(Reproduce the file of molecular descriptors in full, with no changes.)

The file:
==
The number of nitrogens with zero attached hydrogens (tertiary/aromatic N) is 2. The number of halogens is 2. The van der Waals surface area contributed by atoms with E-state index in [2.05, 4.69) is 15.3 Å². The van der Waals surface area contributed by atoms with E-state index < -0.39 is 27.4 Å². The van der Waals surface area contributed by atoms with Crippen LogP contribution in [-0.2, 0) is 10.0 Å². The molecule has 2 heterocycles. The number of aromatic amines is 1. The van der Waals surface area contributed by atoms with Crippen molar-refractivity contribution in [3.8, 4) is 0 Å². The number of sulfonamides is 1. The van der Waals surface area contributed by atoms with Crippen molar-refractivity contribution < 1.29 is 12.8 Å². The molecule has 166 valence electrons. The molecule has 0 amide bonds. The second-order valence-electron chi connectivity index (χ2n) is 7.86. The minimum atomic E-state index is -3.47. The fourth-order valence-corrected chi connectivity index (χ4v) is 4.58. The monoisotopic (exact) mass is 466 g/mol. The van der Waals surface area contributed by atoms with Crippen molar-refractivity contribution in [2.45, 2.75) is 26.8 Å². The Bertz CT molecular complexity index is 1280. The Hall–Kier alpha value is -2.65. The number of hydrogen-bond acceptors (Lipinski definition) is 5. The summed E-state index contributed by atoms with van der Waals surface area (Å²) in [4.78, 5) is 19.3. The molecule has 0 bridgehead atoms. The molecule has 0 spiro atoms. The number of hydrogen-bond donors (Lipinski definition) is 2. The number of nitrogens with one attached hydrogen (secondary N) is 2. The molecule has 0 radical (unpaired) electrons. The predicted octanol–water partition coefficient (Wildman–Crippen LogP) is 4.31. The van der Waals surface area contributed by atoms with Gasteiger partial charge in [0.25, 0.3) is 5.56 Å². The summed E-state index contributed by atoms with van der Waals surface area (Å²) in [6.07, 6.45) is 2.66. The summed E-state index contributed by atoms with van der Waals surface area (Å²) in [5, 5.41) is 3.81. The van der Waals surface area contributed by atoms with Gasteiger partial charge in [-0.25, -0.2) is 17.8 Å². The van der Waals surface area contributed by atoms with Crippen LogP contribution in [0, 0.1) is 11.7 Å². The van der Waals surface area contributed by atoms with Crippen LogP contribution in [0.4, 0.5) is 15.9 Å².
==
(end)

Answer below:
The number of nitrogens with zero attached hydrogens (tertiary/aromatic N) is 2. The number of halogens is 2. The van der Waals surface area contributed by atoms with E-state index in [2.05, 4.69) is 15.3 Å². The van der Waals surface area contributed by atoms with E-state index < -0.39 is 27.4 Å². The van der Waals surface area contributed by atoms with Crippen LogP contribution in [-0.2, 0) is 10.0 Å². The molecule has 2 heterocycles. The number of aromatic amines is 1. The van der Waals surface area contributed by atoms with Crippen molar-refractivity contribution in [3.8, 4) is 0 Å². The number of sulfonamides is 1. The van der Waals surface area contributed by atoms with Crippen molar-refractivity contribution < 1.29 is 12.8 Å². The molecule has 166 valence electrons. The molecule has 0 amide bonds. The second-order valence-electron chi connectivity index (χ2n) is 7.86. The minimum atomic E-state index is -3.47. The fourth-order valence-corrected chi connectivity index (χ4v) is 4.58. The monoisotopic (exact) mass is 466 g/mol. The van der Waals surface area contributed by atoms with Crippen molar-refractivity contribution in [2.45, 2.75) is 26.8 Å². The Bertz CT molecular complexity index is 1280. The Hall–Kier alpha value is -2.65. The number of hydrogen-bond acceptors (Lipinski definition) is 5. The summed E-state index contributed by atoms with van der Waals surface area (Å²) in [4.78, 5) is 19.3. The molecule has 0 bridgehead atoms. The molecule has 0 spiro atoms. The number of hydrogen-bond donors (Lipinski definition) is 2. The number of nitrogens with one attached hydrogen (secondary N) is 2. The molecule has 0 radical (unpaired) electrons. The predicted octanol–water partition coefficient (Wildman–Crippen LogP) is 4.31. The van der Waals surface area contributed by atoms with Gasteiger partial charge in [0.25, 0.3) is 5.56 Å². The summed E-state index contributed by atoms with van der Waals surface area (Å²) in [6.07, 6.45) is 2.66. The summed E-state index contributed by atoms with van der Waals surface area (Å²) in [5, 5.41) is 3.81. The van der Waals surface area contributed by atoms with Gasteiger partial charge in [-0.25, -0.2) is 17.8 Å². The van der Waals surface area contributed by atoms with Crippen LogP contribution in [0, 0.1) is 11.7 Å². The van der Waals surface area contributed by atoms with Crippen LogP contribution in [0.4, 0.5) is 15.9 Å².